• Code Black Is a Compelling Medical Drama

    by  • September 14, 2015 • Broadcast Decency, Paley2015, Paleyfest • 1 Comment


    An utterly realistic look into an overworked, inner-city emergency room.

    “Code black” is a medical status at which the influx of patients is so great, staff and resources are not adequate to cope with the situation. An average hospital sees a “code black” situation approximately five times a year; at Los Angeles’ Angel’s Memorial, it happens over 300. Striving to bring order from chaos is skilled but abrasive trauma doctor Leanne Rorish, who also has responsibility for four new first-year residents: middle-aged homemaker-turned-doctor Christa Lorenson, brilliant Malaya Pineda, brash Mario Savetti and insecure, self-doubting Angus Leighton. Helping to manage the residents and the ER is head nurse Jesse Sallander, who serves as Leanne’s “rock” in times of crisis. Also in the mix is top physician Neal Hudson, who clashes with Leanne over her harsh manner with patients.

    Based on a 2013 documentary film, Code Black is a harrowingly realistic portrayal of day-to-day operations at a big-city emergency room. The program strives for total realism, and eschews such cliches as trauma doctors having wild sex in linen closets rather than attending to the massive influx of patients. Such unrealistic soap opera elements are happily played down, and the program conveys well the intense, seconds-from-death atmosphere of an ER. The result is that the viewer becomes caught up in events, and feels like he or she is actually there. While the show’s utter realism is what makes it so compelling, viewers should be aware that the program also contains many scenes of graphic, bloody, and often gruesome surgery.

    Praised by many critics as the best new show of 2015, Code Black is well worth a look for adults, but its highly realistic content may make it inappropriate for children, teens, and more squeamish viewers.

    Code Black premieres Wednesday, September 30th at 10:00 p.m. Eastern on CBS.        



    Christopher Gildemeister is the PTC’s Head of Research Operations. He began as an Entertainment Analyst at the PTC in 2005. From 2007-2016, he was Senior Writer/Editor, responsible for communicating the PTC’s message to the public through newsletters, columns, and the PTC Watchdog blog. Dr. Gildemeister holds a Ph.D. from The Catholic University of America.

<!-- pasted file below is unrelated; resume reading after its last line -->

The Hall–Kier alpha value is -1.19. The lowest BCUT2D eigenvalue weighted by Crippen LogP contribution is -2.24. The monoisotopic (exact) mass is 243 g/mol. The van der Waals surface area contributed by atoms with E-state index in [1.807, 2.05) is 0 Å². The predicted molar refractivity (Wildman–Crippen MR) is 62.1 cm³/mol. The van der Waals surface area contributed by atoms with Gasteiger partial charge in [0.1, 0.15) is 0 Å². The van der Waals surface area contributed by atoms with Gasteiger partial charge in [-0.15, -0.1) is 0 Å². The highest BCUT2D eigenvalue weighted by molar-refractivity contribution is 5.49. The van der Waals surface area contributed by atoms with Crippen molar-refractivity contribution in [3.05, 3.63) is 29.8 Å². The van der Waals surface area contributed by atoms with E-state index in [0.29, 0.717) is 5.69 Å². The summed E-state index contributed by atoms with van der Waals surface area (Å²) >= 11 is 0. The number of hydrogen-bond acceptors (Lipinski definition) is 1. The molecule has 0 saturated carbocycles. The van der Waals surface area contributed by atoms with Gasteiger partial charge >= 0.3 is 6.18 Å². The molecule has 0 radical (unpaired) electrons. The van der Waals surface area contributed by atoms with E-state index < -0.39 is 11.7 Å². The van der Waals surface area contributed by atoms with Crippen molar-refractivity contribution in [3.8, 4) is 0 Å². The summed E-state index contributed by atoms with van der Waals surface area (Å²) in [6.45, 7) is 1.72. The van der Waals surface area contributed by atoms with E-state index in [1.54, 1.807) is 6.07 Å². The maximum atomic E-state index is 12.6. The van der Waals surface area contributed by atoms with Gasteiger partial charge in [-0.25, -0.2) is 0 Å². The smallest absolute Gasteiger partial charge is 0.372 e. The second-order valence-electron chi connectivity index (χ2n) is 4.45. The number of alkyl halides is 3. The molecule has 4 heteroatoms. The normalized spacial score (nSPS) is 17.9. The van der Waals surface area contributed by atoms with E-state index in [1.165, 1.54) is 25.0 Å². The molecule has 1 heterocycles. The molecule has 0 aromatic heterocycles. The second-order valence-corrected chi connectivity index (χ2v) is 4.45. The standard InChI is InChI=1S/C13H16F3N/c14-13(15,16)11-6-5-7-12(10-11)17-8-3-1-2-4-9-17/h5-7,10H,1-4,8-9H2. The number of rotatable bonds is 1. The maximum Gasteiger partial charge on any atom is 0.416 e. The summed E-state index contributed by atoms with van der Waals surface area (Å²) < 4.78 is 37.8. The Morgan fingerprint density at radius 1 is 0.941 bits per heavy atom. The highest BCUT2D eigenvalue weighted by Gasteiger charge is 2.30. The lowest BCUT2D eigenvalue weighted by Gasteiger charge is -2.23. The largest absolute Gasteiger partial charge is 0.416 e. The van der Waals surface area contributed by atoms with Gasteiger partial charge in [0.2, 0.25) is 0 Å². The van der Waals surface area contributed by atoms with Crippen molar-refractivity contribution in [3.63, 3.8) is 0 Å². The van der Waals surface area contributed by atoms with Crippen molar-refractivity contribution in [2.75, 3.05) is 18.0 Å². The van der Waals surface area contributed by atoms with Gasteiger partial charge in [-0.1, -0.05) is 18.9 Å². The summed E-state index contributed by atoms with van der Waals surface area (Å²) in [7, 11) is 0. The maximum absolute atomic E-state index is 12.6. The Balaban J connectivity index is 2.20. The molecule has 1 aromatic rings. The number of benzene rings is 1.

One Response to Code Black Is a Compelling Medical Drama

    1. Deborah
      January 22, 2016 at 6:07 am

      As of Jan. 20th 2016′s episode, I will no longer be watching this program. Like many other TV shows, it started out great but has now turned to trash. The program does have a 10pm time slot and was probably never appropriate for children due to the ‘blood and guts’. But for adults that like medical drama, it was very much ‘on point’. The last episode showed two of the main characters losing all self control, with the man slamming the woman up against the lockers and they were going to have sex. Granted, it didn’t show the sex part. BUT – what kind of message does that send – that it’s okay to have sex at work????? It’s not!!!! And it’s illegal (unless you’re a ‘legal’ prostitute). Another doctor walked in on them having sex and simply shut the door and walked off. What kind of message did that send???? Studies have shown over and over that what people see on mass media (Television) they BELIEVE to be real. But even worse, the previews for next week’s episode look like that show will be reeking of sex. Doctors jumping in bed with each other all over the place. I’m done with this show. I think I’m done with anything CBS puts out (pun intended).

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